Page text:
WITH Mackay’s summers generally hot and wet, there’s a few things you can do to prepare your garden for summer survival.
Mulch is beneficial in reducing how much water evaporates from the soil and can lock in much-needed moisture in summer.
It also helps moderate the soil temperature, keeping it cooler on hot days and, in an area like Mackay where downpours are notorious during summer, mulch can protect bare soil, reducing erosion in the event of heavy rain.
There are a variety of mulches available depending on why you’re using them. See our handy guide to the different types of mulch available and what you might use for your yard and why, here.
Whatever the mulch, if it is being used to limit moisture loss, the trick is in the depth of the mulch. Too thin and the moisture will be evaporated, too heavy and water won’t always make it through to the plant roots below.
A general rule of thumb is to apply a 50mm layer of mulch to non-irrigated gardens and a 50-75mm layer of mulch in regularly watered gardens.
2. Leave lawns longer
Leaving lawns longer can help it stay moist on hot days and prevent the brown, bare patches that appear during summer when a lawn has been scalped (essentially, cut too low).
During hot humid periods, lawns grow rapidly. Mowing them on a high setting will keep lawns in check and allow it enough length to retain moisture in the soil, keeping it lush and green all summer round.
On the other hand, during prolonged periods of wet weather, soil can become acidic so apply products like lime and gypsum to help condition the soil. Gypsum helps water penetrate the soil while lime helps restore the soil’s PH.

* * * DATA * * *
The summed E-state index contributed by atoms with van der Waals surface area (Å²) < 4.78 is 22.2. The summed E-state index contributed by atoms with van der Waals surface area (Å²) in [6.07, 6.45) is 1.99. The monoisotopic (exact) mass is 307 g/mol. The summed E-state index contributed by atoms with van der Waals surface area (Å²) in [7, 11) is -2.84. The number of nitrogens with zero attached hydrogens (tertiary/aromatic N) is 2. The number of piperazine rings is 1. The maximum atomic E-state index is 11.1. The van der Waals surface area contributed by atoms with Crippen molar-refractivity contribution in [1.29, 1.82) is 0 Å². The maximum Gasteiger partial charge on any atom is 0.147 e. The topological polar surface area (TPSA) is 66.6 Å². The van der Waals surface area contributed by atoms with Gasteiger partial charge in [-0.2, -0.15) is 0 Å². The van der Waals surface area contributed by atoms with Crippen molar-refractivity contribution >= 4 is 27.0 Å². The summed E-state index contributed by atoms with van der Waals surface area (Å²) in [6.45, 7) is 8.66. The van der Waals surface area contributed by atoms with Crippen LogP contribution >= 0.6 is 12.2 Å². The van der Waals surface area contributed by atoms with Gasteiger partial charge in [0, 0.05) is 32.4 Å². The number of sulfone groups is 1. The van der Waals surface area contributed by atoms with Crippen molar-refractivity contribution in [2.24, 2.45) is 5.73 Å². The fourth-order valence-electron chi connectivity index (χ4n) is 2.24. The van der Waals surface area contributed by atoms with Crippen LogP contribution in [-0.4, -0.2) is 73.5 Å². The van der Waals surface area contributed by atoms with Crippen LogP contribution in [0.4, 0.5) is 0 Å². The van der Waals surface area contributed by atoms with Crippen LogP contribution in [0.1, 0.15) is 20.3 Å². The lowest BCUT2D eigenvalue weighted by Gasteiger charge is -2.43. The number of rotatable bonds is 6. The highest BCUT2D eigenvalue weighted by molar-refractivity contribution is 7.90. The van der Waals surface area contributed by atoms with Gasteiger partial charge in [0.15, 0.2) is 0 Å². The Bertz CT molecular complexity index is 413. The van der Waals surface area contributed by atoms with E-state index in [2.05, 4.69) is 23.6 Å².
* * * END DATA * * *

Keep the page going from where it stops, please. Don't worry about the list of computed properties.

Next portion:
Regardless of whether it is hot or wet, lawns always benefit from a good feeding. Look at applying a seaweed tonic monthly or one handful of poultry manure per square metre every three months.
3. Prepare those pots
Any potted plants are at a higher risk of overheating than plants planted in the garden.
To ensure potted plants survive summer, add a light layer of mulch to lock in moisture and water them in the cooler parts of the day.
Watering potted plants early in the morning will also help maintain moisture in the soil and prevent plant stress during the day.
If the potted plants can be moved safely (without hurting yourself!), reposition them out of direct, hot sunlight.
Many believe standing potted plants in water will help keep them moist but this just encourages root rot and worse, mosquito breeding. Instead, stand the pot in a saucer of sand and keep the sand damp. This will help keep the roots of the potted plant cool.
In the event a potted plant dries out due to lack of water, stand the pot in a bucket of water for half an hour then drain.
4. Water when it is cool
Whether it be in the early morning or the late afternoon, the only rule when it comes to watering to help gardens survive summer, is water when it is cool.
Here are a few pros to watering early morning and late afternoon.
Pro: it enables the water to absorb into the soil and reach the roots of the plants because excess water isn’t lost to evaporation.
Pro: the garden has access to water throughout the day helping to prevent heat stress when it comes to the middle of the day.
Pro: Evaporation is cut down and plants have several hours without the sun to draw the water into their root systems.
If watering irregularly, try to water plants deeply.
5. Give gardens a good feed
There are numerous feeders to correct mineral deficiencies and provide plants with the nutrients they need to survive summer.
A soluble fertiliser like seaweed is a good allrounder for all plants.
Potash is ideal for citrus trees. Apply around the bases and the potassium helps improve flavour and juiciness in the fruit the tree produces.
Magnesium encourages the production of energy in plants and results in robust growth. Apply to gardenias and roses in summer.
Lime helps restore the PH of soil while gypsum helps enable water to penetrate it.
Manure fertilisers are good all-rounders for lawns, crops and other garden plants.